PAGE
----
The Federal Trade Commission is asking for public comment on its interpretation of the CAN-SPAM Act, the landmark Federal law that defines the limits of acceptable commercial email and spells out tough penalties for spammers. This is an opportunity for the FTC to help fix a longstanding flaw in email and speed up the day when we can finally trust email.
While the act itself can’t be changed (it’s a Federal law) the FTC does have to interpret the law and enforce it. To that end, the agency published a set of guidelines (known as the CAN-SPAM Rule) that it’s been using, and occasionally updating, since the act itself passed in 2003.
It’s a great time to review those rules and incorporate some of the advances in technology we’ve seen since them. That’s why we support the Online Trust Alliance’s suggestions to the FTC, which call for some adjustments that would greatly increase the amount of trust people could invest in their email.
The technology that can help
When the CAN-SPAM Act first passed, spam was a pernicious problem that the Internet community had only started to get a handle on.
A lot has changed since then, as the OTA notes. For instance, content filters have become immensely more sophisticated and effective, while receiving servers have learned to use sender reputations to quarantine the worst offenders while greenlighting the good actors.
We’ve also seen the introduction of email authentication standards aimed at stemming the tide of spam and phish by making senders more accountable for the emails they transmit: Sender Policy Framework (SPF) has been in development since 2003 and in wide use since 2006; DomainKeys Identified Mail (DKIM) since 2004; and Domain-based Message Authentication, Reporting, and Conformance (DMARC) since 2012. With these standards in place, it’s now possible for senders to identify themselves positively and reliably.
Email authentication opens up some interesting possibilities for battling spam. Given the widespread use of authentication among email receivers, these standards are now effective tools for ensuring compliance with the CAN-SPAM Act's requirement that businesses not use false or misleading header information. Businesses that implement DMARC with a policy of p=reject or p=quarantine can help protect themselves against CAN-SPAM violations by ensuring that their domains are not misused by unauthorized third parties.
As the use of email authentication increases even further, email service providers will be able to use authentication in making delivery decisions for inbound mail. If a message is sent from a known, trusted, and authenticated sender, it’s far less likely to be spam than something coming from an unknown and unauthenticated sender. Right now, the implementation of email authentication by enterprises is growing, but isn’t yet widespread enough for ESPs to give this criterion a lot of weight. But as usage of DMARC by enterprises grows, the day is coming when that will change.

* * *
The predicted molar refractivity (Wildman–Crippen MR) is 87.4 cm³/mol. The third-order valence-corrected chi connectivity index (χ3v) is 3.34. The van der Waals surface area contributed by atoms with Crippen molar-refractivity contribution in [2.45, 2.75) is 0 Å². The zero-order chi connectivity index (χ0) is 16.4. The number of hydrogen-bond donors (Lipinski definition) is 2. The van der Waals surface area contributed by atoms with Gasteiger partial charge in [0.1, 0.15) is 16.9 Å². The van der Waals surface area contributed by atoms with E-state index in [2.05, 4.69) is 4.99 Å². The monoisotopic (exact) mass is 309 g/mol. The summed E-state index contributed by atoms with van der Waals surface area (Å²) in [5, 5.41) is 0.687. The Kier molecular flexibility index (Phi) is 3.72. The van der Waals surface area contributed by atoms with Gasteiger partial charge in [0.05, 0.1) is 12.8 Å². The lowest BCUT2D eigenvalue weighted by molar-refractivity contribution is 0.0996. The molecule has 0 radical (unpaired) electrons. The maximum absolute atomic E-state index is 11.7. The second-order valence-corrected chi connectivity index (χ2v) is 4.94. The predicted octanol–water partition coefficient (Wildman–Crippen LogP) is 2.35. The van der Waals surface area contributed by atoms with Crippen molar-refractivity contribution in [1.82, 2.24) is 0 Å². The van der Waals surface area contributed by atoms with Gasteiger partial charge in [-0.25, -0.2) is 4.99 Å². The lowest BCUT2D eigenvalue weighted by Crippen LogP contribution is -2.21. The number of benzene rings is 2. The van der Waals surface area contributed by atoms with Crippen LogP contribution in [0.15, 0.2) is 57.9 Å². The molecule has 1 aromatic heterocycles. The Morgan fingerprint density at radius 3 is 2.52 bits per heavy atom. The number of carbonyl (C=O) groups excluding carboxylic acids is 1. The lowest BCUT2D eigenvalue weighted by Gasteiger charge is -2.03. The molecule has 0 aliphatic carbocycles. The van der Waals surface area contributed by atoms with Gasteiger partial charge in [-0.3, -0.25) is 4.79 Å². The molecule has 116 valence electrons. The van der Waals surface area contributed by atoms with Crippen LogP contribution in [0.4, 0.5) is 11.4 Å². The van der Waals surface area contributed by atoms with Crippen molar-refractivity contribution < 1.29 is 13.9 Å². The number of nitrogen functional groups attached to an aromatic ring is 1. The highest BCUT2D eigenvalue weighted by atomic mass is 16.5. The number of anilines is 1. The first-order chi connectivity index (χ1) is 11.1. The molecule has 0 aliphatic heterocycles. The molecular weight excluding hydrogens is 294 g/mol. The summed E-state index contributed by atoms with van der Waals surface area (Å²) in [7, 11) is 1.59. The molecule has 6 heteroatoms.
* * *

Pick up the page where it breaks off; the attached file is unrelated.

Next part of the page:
It’s not the FTC’s place to recommend specific technologies to the masses, but its rule could certainly recognize the value of email authentication and its usefulness in establishing the identity of senders (something that CAN-SPAM does address). For instance, it could add a section on email authentication to its CAN-SPAM compliance guidelines for businesses.
This one clarification could change everything
Related to this is the fact that email messages carry a variety of headers that can be analyzed to indicate where a message originates: From, Reply-to, Return-Path, and DKIM-Signature.
While the CAN-SPAM Act refers to the "from" line, industry practice (via the SPF and DKIM standards) allows senders to identify themselves via Return-Path and DKIM-Signature fields.
The FTC should add a definition to clarify that the "from" line mentioned in the CAN-SPAM Act should be interpreted to refer only to the From field that is visible to the end user, not the Reply-to or Return-Path fields. (Technically, this is the RFC5322.From field.)
Here's the relevant text from the Act:
(B) a ``from'' line (the line identifying or purporting to identify a person initiating the message) that accurately identifies any person who initiated the message shall not be considered materially false or materially misleading
As the OTA wrote in its letter, “we recommend that the definition of ‘From’ in the Rule be specified as the ‘From’ that is presented to the user in their email client.”
Doing so would clear the path for the FTC to enforce CAN-SPAM violations that involve impersonators who put one address in Reply-to or Return-Path, but another one in the From field. Sound outlandish? That’s exactly what many phishers do when trying to trick recipients into downloading malware or giving over account credentials.
In short, we’re a huge fan of the CAN-SPAM Act, as it’s done an enormous amount to help clean up the email ecosystem over the past decade and a half. With a few judicious tweaks to the FTC’s CAN-SPAM Rule, this law can become even more effective at making email more trustworthy and reliable.
Note: The FTC is publishing the public comments it has received on CAN-SPAM, and you can make your own comments to the FTC about its CAN-SPAM Rule here.
Top photo: A can of spam. Source: Isabelle Hurbain-Palatin/Flickr